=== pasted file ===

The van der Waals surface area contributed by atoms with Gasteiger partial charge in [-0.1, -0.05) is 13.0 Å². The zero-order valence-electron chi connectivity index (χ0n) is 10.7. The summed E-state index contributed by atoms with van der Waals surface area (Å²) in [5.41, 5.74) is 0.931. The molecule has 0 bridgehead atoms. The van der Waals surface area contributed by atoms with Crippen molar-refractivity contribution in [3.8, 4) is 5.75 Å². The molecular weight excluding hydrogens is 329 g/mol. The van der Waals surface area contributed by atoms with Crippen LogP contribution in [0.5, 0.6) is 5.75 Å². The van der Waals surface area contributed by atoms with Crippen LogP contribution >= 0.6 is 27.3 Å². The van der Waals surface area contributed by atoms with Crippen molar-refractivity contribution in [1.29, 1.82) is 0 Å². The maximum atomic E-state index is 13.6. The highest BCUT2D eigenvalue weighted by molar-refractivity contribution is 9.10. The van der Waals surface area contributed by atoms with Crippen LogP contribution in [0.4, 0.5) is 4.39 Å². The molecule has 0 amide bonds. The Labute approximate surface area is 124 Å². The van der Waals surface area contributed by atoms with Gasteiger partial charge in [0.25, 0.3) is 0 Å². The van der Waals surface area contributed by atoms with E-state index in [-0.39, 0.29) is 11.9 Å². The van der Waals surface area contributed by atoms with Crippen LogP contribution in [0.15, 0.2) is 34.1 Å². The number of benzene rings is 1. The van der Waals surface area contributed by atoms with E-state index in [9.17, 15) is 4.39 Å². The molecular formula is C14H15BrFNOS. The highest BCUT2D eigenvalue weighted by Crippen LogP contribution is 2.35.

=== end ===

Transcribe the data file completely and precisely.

The van der Waals surface area contributed by atoms with Gasteiger partial charge in [-0.1, -0.05) is 13.0 Å². The zero-order valence-electron chi connectivity index (χ0n) is 10.7. The summed E-state index contributed by atoms with van der Waals surface area (Å²) in [5.41, 5.74) is 0.931. The molecule has 0 bridgehead atoms. The van der Waals surface area contributed by atoms with Crippen molar-refractivity contribution in [3.8, 4) is 5.75 Å². The molecular weight excluding hydrogens is 329 g/mol. The van der Waals surface area contributed by atoms with Crippen LogP contribution in [0.5, 0.6) is 5.75 Å². The van der Waals surface area contributed by atoms with Crippen LogP contribution >= 0.6 is 27.3 Å². The van der Waals surface area contributed by atoms with Crippen molar-refractivity contribution in [1.29, 1.82) is 0 Å². The maximum atomic E-state index is 13.6. The highest BCUT2D eigenvalue weighted by molar-refractivity contribution is 9.10. The van der Waals surface area contributed by atoms with Crippen LogP contribution in [0.4, 0.5) is 4.39 Å². The molecule has 0 amide bonds. The Labute approximate surface area is 124 Å². The van der Waals surface area contributed by atoms with Gasteiger partial charge in [0.25, 0.3) is 0 Å². The van der Waals surface area contributed by atoms with E-state index in [-0.39, 0.29) is 11.9 Å². The van der Waals surface area contributed by atoms with Crippen LogP contribution in [0.15, 0.2) is 34.1 Å². The number of benzene rings is 1. The van der Waals surface area contributed by atoms with E-state index in [9.17, 15) is 4.39 Å². The molecular formula is C14H15BrFNOS. The highest BCUT2D eigenvalue weighted by Crippen LogP contribution is 2.35.